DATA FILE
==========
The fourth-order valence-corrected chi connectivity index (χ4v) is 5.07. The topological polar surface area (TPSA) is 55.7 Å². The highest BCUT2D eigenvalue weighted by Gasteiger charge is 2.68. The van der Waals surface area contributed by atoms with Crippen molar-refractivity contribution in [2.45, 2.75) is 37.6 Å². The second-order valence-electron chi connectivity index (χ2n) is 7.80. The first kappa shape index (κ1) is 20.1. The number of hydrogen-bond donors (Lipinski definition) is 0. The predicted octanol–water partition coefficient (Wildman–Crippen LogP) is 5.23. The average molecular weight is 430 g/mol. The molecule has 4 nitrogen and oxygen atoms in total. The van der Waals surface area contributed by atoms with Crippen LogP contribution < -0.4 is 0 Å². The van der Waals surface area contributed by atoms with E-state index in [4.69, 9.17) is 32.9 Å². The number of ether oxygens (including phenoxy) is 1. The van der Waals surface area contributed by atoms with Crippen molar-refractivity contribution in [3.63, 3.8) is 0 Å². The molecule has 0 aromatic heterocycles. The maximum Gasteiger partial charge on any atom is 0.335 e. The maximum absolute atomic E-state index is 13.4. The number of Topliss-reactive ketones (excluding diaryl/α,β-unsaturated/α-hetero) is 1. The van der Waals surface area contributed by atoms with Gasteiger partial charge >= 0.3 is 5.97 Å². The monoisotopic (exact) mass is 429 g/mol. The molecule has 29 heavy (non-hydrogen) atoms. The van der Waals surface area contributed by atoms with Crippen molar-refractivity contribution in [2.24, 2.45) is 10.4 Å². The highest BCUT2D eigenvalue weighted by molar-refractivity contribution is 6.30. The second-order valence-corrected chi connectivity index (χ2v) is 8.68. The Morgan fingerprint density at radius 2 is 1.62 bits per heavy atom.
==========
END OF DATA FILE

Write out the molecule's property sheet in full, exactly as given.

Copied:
The fourth-order valence-corrected chi connectivity index (χ4v) is 5.07. The topological polar surface area (TPSA) is 55.7 Å². The highest BCUT2D eigenvalue weighted by Gasteiger charge is 2.68. The van der Waals surface area contributed by atoms with Crippen molar-refractivity contribution in [2.45, 2.75) is 37.6 Å². The second-order valence-electron chi connectivity index (χ2n) is 7.80. The first kappa shape index (κ1) is 20.1. The number of hydrogen-bond donors (Lipinski definition) is 0. The predicted octanol–water partition coefficient (Wildman–Crippen LogP) is 5.23. The average molecular weight is 430 g/mol. The molecule has 4 nitrogen and oxygen atoms in total. The van der Waals surface area contributed by atoms with Crippen LogP contribution < -0.4 is 0 Å². The van der Waals surface area contributed by atoms with E-state index in [4.69, 9.17) is 32.9 Å². The number of ether oxygens (including phenoxy) is 1. The van der Waals surface area contributed by atoms with Crippen molar-refractivity contribution in [3.63, 3.8) is 0 Å². The molecule has 0 aromatic heterocycles. The maximum Gasteiger partial charge on any atom is 0.335 e. The maximum absolute atomic E-state index is 13.4. The number of Topliss-reactive ketones (excluding diaryl/α,β-unsaturated/α-hetero) is 1. The van der Waals surface area contributed by atoms with Gasteiger partial charge >= 0.3 is 5.97 Å². The monoisotopic (exact) mass is 429 g/mol. The molecule has 29 heavy (non-hydrogen) atoms. The van der Waals surface area contributed by atoms with Crippen molar-refractivity contribution in [2.24, 2.45) is 10.4 Å². The highest BCUT2D eigenvalue weighted by molar-refractivity contribution is 6.30. The second-order valence-corrected chi connectivity index (χ2v) is 8.68. The Morgan fingerprint density at radius 2 is 1.62 bits per heavy atom.